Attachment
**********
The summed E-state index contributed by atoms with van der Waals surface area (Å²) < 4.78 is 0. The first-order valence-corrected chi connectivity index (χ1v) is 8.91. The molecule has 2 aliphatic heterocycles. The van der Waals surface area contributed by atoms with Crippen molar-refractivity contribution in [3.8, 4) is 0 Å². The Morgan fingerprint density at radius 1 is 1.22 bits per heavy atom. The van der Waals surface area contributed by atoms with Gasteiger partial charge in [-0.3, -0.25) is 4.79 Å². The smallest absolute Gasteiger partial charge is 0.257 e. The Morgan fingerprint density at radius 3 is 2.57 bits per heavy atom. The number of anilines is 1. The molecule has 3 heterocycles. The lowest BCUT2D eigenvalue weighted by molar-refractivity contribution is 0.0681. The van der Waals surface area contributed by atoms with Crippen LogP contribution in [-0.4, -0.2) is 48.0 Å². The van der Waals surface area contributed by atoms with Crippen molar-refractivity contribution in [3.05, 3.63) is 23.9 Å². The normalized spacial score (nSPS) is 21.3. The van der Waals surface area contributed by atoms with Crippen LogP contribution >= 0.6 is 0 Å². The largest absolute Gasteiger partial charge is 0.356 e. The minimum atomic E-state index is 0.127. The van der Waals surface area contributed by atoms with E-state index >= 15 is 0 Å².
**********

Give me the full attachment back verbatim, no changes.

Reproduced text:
The summed E-state index contributed by atoms with van der Waals surface area (Å²) < 4.78 is 0. The first-order valence-corrected chi connectivity index (χ1v) is 8.91. The molecule has 2 aliphatic heterocycles. The van der Waals surface area contributed by atoms with Crippen molar-refractivity contribution in [3.8, 4) is 0 Å². The Morgan fingerprint density at radius 1 is 1.22 bits per heavy atom. The van der Waals surface area contributed by atoms with Gasteiger partial charge in [-0.3, -0.25) is 4.79 Å². The smallest absolute Gasteiger partial charge is 0.257 e. The Morgan fingerprint density at radius 3 is 2.57 bits per heavy atom. The number of anilines is 1. The molecule has 3 heterocycles. The lowest BCUT2D eigenvalue weighted by molar-refractivity contribution is 0.0681. The van der Waals surface area contributed by atoms with Crippen LogP contribution in [-0.4, -0.2) is 48.0 Å². The van der Waals surface area contributed by atoms with Crippen molar-refractivity contribution in [3.05, 3.63) is 23.9 Å². The normalized spacial score (nSPS) is 21.3. The van der Waals surface area contributed by atoms with Crippen LogP contribution >= 0.6 is 0 Å². The largest absolute Gasteiger partial charge is 0.356 e. The minimum atomic E-state index is 0.127. The van der Waals surface area contributed by atoms with E-state index >= 15 is 0 Å².